Daffodil Hill, in Volcano, California, near Sacramento, is truly a beautiful place. Unfortunately, we might not be able to visit it again. Basically, Instagrammers ruined it for all of us! Why? Because the Instagram-worthy location closed due to “unsustainable conditions” which were created by social media influencers running around wild like maniacs. You see, it’s famous for its fields of yellow and white daffodils, which makes for a great profile picture.
The picturesque location is owned by The Ryan Family for more than 80 years. As to who they are personally, that remains a mystery, but they have graciously kept up the property and cared for the daffodil bulbs, sharing the beauty with the rest of the world. Many people have traveled to see the 300,000 daffodils bloom annually at this beloved attraction in Sutter Creek. Unfortunately, that’s no longer possible.
Tourism Gone Bad
Run-on the support and donations of the visitors, the tourist attraction was passed on to The Ryan Family from the property’s original purchasers, the McLaughlin family, who got the property in 1887. McLaughlin’s Daffodil Hill has always been free to visitors. However, as the place grew in popularity, owners started to realize that the limitations of the size of location created safety concerns for everyone involved. The parking lot, hill property infrastructure and the road system posed a threat to the attraction and its visitors.
The site had such overwhelming popularity that during the opening weekend in July of this year, there were so many cars waiting in the parking lot to get a glimpse of the hill that they didn’t have enough space to accommodate everyone! The volume of visitors had finally become too much, despite their best efforts.
Goodbye, Daffodil Hill!
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Another one bites the dust. Due to the overwhelming popularity on its opening weekend. Daffodil Hill in California was forced to close indefinitely. Here is an excerpt from their @facebook page citing the reasons for the closure: "Due to the thousands of visitors on our opening weekend in 2019, the local road system to our Hill became so congested that the wait just to get to our parking area sometimes took as long as two hours. As a result, many visitors chose to park their vehicles along the narrow roadways and walk through traffic to the Hill, which was a risky endeavor in itself. In addition, these vehicles were parked illegally on the roadway, which, along with the pedestrians, would have impeded any emergency vehicles that needed to access the Hill area to assist our Shake Ridge Road neighbors, or you, our visitors." • • • #instawrecked #ruinedbythegram #destroyedbythegram #killedbythegram #influencernotwanted #notaninfluencer #daffodilhill #sacramento #california #daffodil #leavenotrace #doitforthegram #doitforthelikes #doitforthefollows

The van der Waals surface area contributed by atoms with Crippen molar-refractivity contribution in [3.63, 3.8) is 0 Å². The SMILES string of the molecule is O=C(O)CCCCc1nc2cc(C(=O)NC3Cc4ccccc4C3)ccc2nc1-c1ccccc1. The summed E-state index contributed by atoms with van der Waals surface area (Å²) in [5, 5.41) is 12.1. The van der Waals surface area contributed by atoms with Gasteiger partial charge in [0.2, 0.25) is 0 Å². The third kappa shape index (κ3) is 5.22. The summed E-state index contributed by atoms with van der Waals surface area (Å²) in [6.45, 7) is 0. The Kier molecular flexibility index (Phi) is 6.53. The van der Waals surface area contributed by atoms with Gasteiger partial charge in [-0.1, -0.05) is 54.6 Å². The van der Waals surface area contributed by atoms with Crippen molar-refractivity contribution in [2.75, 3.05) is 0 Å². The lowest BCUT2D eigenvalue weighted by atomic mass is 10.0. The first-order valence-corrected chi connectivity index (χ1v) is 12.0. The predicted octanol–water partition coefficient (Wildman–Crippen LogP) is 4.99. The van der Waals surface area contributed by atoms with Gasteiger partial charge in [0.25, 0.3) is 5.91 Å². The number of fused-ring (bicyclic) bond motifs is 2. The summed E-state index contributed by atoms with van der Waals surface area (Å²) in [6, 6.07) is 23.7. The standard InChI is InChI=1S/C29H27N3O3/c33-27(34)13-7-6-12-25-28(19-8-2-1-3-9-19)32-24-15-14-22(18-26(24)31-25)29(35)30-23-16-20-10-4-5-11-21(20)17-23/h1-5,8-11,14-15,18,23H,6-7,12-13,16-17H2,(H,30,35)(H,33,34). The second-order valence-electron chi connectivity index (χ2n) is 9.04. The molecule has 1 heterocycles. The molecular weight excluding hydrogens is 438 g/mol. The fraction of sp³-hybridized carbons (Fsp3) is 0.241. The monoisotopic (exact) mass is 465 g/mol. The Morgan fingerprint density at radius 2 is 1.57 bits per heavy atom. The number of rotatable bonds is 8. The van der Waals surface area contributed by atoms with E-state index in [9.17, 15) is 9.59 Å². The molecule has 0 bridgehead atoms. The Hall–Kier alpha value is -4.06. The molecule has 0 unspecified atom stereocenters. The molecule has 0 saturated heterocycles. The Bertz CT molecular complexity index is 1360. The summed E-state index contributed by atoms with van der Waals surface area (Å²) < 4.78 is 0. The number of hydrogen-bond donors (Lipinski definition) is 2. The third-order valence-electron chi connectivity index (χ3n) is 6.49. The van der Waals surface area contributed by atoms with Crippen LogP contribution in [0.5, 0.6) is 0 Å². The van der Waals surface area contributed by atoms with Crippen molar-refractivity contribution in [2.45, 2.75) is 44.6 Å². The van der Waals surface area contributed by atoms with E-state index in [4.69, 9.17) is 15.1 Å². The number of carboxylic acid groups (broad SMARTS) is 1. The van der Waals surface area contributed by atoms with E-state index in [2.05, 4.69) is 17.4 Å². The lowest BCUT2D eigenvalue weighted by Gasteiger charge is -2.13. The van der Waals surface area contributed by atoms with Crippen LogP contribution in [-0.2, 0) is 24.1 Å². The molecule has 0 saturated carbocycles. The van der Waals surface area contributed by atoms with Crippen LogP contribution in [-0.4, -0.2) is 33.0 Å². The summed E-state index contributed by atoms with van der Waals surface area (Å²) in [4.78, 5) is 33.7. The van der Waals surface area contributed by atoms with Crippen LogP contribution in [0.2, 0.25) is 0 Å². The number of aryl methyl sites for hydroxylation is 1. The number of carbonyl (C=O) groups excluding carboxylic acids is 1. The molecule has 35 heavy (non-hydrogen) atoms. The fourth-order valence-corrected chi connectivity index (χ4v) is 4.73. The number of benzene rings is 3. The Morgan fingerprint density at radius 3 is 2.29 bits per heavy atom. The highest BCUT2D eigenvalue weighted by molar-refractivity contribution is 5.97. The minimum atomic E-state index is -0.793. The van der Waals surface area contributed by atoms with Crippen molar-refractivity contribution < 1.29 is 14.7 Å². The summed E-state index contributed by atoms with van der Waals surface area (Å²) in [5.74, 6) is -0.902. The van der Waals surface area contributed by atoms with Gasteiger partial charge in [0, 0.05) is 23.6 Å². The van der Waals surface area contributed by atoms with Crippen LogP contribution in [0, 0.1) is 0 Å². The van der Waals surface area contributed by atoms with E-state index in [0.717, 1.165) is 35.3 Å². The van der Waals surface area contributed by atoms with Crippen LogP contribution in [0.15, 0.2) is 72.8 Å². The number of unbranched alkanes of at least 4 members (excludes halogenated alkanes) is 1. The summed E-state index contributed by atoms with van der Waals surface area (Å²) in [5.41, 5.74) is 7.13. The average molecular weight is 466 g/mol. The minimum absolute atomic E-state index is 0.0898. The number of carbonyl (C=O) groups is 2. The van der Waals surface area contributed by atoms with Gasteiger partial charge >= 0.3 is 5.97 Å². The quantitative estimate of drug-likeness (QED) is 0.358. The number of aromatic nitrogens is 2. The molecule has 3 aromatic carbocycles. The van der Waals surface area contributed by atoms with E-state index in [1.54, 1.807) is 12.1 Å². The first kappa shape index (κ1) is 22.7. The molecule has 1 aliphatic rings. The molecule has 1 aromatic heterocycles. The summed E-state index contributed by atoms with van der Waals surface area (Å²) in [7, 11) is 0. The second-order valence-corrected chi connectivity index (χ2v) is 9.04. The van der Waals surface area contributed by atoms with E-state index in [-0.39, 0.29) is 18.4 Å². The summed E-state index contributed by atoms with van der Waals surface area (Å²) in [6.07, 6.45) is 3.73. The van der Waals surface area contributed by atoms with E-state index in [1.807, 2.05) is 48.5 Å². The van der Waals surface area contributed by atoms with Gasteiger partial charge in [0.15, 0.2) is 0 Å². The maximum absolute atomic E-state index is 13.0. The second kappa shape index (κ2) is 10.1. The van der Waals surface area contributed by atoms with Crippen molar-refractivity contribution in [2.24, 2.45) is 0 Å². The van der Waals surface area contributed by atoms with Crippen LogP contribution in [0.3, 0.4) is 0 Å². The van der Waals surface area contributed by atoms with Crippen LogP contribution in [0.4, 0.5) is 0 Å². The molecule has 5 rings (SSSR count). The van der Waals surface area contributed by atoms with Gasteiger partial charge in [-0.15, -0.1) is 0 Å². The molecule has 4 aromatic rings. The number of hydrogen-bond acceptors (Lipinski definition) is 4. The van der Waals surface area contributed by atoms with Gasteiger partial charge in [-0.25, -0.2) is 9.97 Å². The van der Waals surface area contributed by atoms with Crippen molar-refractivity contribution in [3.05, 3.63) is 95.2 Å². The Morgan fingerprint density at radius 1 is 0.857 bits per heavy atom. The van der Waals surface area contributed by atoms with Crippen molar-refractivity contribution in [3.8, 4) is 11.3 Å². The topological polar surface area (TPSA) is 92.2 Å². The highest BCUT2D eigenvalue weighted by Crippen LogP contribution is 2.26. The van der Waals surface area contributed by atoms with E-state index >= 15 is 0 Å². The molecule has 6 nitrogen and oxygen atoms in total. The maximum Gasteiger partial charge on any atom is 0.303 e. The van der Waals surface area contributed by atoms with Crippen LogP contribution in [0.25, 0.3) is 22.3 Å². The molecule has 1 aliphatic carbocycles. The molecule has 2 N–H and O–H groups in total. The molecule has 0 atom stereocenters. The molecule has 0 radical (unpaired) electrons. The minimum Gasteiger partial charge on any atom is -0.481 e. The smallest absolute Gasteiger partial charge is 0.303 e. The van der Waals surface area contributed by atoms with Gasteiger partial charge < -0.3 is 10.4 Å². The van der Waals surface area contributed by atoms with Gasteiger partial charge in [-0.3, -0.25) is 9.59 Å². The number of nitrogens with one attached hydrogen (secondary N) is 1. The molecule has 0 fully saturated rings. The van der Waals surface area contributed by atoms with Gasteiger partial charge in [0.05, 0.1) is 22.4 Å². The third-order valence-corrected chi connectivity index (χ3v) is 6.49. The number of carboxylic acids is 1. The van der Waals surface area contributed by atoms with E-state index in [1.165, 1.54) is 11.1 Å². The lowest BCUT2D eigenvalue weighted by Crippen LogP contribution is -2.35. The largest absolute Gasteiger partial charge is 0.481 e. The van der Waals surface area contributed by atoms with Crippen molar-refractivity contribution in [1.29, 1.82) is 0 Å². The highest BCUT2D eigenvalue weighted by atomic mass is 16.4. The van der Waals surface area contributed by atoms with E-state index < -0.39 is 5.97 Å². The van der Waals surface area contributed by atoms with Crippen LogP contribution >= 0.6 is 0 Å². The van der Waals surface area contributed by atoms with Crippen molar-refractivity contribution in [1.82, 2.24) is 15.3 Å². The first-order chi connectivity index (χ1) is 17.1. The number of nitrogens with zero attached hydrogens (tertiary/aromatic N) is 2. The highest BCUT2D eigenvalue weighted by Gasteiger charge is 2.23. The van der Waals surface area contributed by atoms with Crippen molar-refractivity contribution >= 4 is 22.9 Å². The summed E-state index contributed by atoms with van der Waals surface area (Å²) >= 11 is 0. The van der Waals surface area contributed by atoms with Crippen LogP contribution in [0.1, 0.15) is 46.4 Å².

The Ryan family posted a lengthy Facebook post on July 15 announcing the closure. Yes, they decided to rip our hearts and release the devastating news that they were officially closing the business. Due to its rural locations, the Daffodil Hill was not prepared at all for the number of visitors who viciously photographed themselves all around the flower-filled fields.
It read, “Sadly, it is this overwhelming popularity that has led us to our decision to close. After the crush of visitors that descended upon our Hill this year, we came to realize that the limitation on the size of our parking areas and the inability of the local road infrastructure to handle the volume, created liability and safety concerns for everyone involved.” In a farewell statement and closing announcement, the Ryan family thanked the visitors for supporting their family and kindly asked them to continue to appreciate mother nature any and everywhere they could.
This is not the first place to have to close due to over-tourism. Back in March 2019, Antelope Valley’s poppy “Super Bloom” also closed after visitors began to do “risky things” such as illegally landing a helicopter into the field to take pictures. You know, just the usual to get that perfect Instagram picture.
In 2018, Maya Bay, the Tai Island made popular by none other than Leonardo DiCaprio’s film “The Beach” announced it would also close indefinitely due to damage of overtourism. So, maybe there can, in fact, be too much of a good thing?